“We will be incorporating a just-in-time teaching model where students are taught or are engaged in reviewing an important concept that they will then immediately apply to a new learning situation in statistics. The just-in-time approach will give students a structured environment in which to shape new learning from prior knowledge.”
Sara Lenertz
Mathematics Faculty
Inver Hills Community College

Our students have told us that the financial burden of having to take developmental coursework is just too much. Last fall, approximately 100 students of color placed into the lowest levels of developmental education for English and/or math. Because the credits earned in developmental courses do not count toward students’ degrees, this puts an inequitable burden on their finances and ability to complete their education.

Inver has developed new placement processes focused on equity to get more students into their college-level math and English courses.

Beginning in fall semester 2021, most students who place below college-level math or English can complete that college-level course in their first semester.  What we want is for students to be successful.

For students wishing to be engineers, achieving success in College Algebra as fast as possible is a huge goal. But there’s more to math than algebra—and algebra isn’t necessary for most majors. Statistics, logic and everyday applications of math can be much more relevant.  Most students can meet their math requirement by taking Math for Liberal Arts, and all students can take Introduction to Logic and Critical Reasoning no matter their math placement.

Even more exciting is the new co-requisite (co-req) model.  Students take the college-level class they need for their major, be it Writing and Research Skills, College Algebra, or Introduction to Statistics, and they take a 2- or 3-credit co-req class that meets right after to go over the topics necessary to be successful in the course.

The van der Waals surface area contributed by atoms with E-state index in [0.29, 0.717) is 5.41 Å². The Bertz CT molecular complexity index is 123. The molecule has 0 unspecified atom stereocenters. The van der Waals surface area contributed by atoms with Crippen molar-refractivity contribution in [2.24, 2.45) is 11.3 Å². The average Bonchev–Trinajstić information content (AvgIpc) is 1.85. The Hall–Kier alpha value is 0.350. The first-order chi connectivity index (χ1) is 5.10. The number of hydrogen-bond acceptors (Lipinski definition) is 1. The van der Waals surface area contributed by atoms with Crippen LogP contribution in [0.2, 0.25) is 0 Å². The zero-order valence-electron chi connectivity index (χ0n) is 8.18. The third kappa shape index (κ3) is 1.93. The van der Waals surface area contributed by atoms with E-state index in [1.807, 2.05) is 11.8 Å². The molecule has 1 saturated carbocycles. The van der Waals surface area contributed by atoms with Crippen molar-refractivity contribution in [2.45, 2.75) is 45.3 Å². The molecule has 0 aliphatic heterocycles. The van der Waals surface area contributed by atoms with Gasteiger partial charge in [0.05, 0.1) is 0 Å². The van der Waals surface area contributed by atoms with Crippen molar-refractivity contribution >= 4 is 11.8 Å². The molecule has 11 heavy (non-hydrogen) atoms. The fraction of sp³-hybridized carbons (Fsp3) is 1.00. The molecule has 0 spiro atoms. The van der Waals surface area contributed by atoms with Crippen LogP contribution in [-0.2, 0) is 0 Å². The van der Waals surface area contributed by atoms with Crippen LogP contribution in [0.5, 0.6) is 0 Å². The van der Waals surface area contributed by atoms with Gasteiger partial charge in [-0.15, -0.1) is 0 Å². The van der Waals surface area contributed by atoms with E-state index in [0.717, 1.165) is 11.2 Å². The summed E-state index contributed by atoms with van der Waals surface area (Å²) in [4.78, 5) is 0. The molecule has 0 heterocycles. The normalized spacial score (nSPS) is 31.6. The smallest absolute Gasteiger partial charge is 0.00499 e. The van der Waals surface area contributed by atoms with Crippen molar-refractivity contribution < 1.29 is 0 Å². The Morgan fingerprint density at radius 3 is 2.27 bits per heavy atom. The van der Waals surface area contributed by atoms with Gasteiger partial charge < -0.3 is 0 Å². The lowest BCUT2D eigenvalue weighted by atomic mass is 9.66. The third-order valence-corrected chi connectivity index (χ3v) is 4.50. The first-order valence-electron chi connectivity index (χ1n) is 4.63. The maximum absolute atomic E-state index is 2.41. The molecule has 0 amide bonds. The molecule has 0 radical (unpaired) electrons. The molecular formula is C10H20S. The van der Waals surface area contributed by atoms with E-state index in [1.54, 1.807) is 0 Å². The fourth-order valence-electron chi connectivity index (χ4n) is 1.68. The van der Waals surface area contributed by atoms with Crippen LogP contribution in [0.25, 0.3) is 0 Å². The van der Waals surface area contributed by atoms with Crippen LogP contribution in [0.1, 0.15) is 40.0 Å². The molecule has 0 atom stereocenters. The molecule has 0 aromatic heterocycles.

Class sizes are smaller, the same teacher teaches both classes so the information is relevant, it’s $200 to $600 cheaper, and the classes usually use the same books for increased cost savings.  Best of all, students finish their math and English courses a semester faster.

The sooner students pass their college-level English and math courses, the more likely they are to finish their degrees. Inver faculty transformed their teaching to make learning better for their students. They care so much about our students’ success, providing a welcome place where students can achieve their educational dreams. Our pilot in English showed dramatic success, and we’re eager to launch the full suite of courses this fall.

Barbara C. Curchack, PhD
Dean of Liberal Arts
Inver Hills Community College


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Learn more about the Developmental Education Initiative at Inver Hills by contacting:

Barbara C. Curchack, PhD
Dean of Liberal Arts

Admissions Team
College Center
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Or visit Admissions on the Inver Hills Community College website